“Tamerlan Tsarnaev was not the defendant’s master. They were partners in crime and brothers in arms,” Mellin said. “Both decided that they wanted to punish America in a way that would win them glory and a place in paradise.”

Tamerlan, 26, died in a shootout with police in Watertown, Massachusetts, while Dzhokhar was captured. He was found hiding in a boat in which he’d written a note saying the attacks were retaliation for Muslims killed around the world by the United States.

The bombs killed Martin Richard, 8, Lingzi Lu, 23, and Krystle Campbell, 29. Days later, Massachusetts Institute of Technology police officer Sean Collier was fatally shot by the Tsarnaev brothers, who unsuccessfully attempted to steal his gun.

The prosecution disputed that the brothers had an inseparable relationship. Assistant U.S. Attorney William Weinreb said they sent terse emails and rarely saw each other. They shared a jihadist worldview, according to Weinreb, but Tsarnaev internalized the beliefs of his own volition.

Mellin, who spoke for about an hour, relied on a combination of cheerful photos of the victims and graphic images of some of the 17 spectators and runners who lost limbs.

Jurors also saw surveillance shots showing images of Tsarnaev that Mellin said showed he wasn’t sorry for the attack. One image showed Tsarnaev in prison jumpsuit raising his middle finger at a security camera as he waited to be arraigned. In another, he was seen shopping for milk at a Whole Foods grocery store soon after the bombing.

“He acted like it was any other day," Mellin said. "He was stress-free and remorse-free."

The jury must unanimously agree on capital punishment. Tsarnaev will automatically get life without parole if just one juror disagrees.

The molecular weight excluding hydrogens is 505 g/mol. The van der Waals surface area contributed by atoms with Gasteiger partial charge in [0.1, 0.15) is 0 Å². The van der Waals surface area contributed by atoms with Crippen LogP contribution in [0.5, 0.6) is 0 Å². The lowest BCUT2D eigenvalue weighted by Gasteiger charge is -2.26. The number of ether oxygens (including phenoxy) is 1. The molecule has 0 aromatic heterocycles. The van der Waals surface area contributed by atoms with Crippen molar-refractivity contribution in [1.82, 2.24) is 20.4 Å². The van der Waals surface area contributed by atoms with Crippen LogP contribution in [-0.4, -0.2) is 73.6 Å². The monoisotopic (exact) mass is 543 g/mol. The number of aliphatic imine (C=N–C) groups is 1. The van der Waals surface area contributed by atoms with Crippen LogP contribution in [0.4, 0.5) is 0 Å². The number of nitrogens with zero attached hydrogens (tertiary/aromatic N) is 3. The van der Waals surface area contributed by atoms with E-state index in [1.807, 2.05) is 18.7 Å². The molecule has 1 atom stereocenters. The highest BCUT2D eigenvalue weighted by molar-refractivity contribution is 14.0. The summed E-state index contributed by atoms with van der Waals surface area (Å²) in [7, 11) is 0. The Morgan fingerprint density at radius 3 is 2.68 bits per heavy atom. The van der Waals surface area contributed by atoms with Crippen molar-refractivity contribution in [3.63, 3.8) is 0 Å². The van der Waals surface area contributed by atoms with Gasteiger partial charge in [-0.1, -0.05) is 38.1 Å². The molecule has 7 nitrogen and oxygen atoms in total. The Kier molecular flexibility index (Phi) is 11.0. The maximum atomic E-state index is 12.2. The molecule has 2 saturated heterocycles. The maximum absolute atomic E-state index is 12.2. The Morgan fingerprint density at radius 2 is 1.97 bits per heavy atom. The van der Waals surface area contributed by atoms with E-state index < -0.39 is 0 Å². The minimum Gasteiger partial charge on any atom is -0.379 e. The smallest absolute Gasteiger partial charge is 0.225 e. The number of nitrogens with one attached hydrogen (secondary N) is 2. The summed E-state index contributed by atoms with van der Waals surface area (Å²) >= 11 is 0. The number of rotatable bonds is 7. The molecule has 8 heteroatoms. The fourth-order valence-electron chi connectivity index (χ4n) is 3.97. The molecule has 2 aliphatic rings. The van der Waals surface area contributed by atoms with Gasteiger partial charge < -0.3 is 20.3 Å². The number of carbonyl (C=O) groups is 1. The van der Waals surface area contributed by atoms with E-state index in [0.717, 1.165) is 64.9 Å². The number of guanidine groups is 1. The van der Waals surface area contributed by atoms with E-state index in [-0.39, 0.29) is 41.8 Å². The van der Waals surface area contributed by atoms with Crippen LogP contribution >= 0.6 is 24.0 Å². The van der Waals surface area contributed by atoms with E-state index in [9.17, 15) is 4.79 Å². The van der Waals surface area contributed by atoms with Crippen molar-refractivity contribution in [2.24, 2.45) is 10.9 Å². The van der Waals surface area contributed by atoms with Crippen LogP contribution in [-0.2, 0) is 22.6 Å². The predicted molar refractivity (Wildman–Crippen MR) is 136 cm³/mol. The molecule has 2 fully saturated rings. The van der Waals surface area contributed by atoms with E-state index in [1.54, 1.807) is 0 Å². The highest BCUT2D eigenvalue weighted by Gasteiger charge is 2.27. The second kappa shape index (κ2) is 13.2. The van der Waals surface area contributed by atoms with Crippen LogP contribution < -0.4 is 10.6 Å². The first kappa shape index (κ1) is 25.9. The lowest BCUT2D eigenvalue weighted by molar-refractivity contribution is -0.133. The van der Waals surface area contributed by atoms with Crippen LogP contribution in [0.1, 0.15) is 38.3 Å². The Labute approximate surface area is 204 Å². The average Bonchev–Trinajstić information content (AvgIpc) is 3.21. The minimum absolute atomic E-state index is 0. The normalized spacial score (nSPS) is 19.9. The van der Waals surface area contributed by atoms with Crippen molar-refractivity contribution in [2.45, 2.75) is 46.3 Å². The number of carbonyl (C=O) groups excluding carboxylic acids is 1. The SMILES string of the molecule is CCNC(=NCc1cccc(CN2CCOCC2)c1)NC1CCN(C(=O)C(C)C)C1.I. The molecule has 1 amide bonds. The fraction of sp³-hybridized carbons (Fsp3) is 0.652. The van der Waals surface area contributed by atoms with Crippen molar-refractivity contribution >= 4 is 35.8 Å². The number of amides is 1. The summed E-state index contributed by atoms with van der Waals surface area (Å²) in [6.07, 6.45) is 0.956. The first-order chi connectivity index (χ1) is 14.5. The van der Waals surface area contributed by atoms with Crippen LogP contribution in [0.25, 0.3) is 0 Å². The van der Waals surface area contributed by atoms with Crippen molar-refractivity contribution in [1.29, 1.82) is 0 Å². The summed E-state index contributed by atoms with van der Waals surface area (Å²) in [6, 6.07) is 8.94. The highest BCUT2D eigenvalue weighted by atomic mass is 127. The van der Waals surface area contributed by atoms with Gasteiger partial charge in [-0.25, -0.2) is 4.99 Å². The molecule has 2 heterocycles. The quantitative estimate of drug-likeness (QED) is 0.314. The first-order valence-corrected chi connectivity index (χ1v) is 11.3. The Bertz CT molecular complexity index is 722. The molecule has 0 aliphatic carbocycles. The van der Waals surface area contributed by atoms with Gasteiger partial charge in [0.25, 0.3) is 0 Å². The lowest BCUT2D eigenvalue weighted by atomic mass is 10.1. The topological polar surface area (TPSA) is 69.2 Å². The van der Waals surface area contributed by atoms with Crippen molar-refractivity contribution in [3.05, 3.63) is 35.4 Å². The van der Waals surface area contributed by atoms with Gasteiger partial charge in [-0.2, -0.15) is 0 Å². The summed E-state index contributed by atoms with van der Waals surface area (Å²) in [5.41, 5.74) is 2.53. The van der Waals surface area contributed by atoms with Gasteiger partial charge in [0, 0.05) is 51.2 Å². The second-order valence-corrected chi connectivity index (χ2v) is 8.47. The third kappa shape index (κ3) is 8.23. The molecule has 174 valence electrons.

The jury began deliberating late Wednesday afternoon, for about 45 minutes.

Before jury members retired to the deliberation room, Clarke told them the death penalty wasn't designed for criminals like her client.

"Dzhokhar Tsarnaev is not the worst of the worst and that is what the death penalty is reserved for -- the worst of the worst," she said.

Though he'll live the rest of life behind prison walls, Clarke said that Tsarnaev has the capacity for redemption, pointing to recent meetings with Sister Helen Prejean, in which he allegedly displayed remorse to her.

Clarke also reminded jurors that, during jury selection, they had promised to be open-minded when they reached the sentencing phase.

"You have to ask yourself, 'Is there hope for him?'" Clarke said. "Is this a life worth saving?"

Some pundits have argued that the jury should opt for life without parole, because a death sentence would elevate Tsarnaev to the status of a martyr among jihadists. Mellin disagreed with this argument.

"A death sentence is not giving him what he wants," he said. "It’s giving him what he deserves."

The jury will resume deliberating on Thursday morning.

This article has been updated to include arguments from the defense.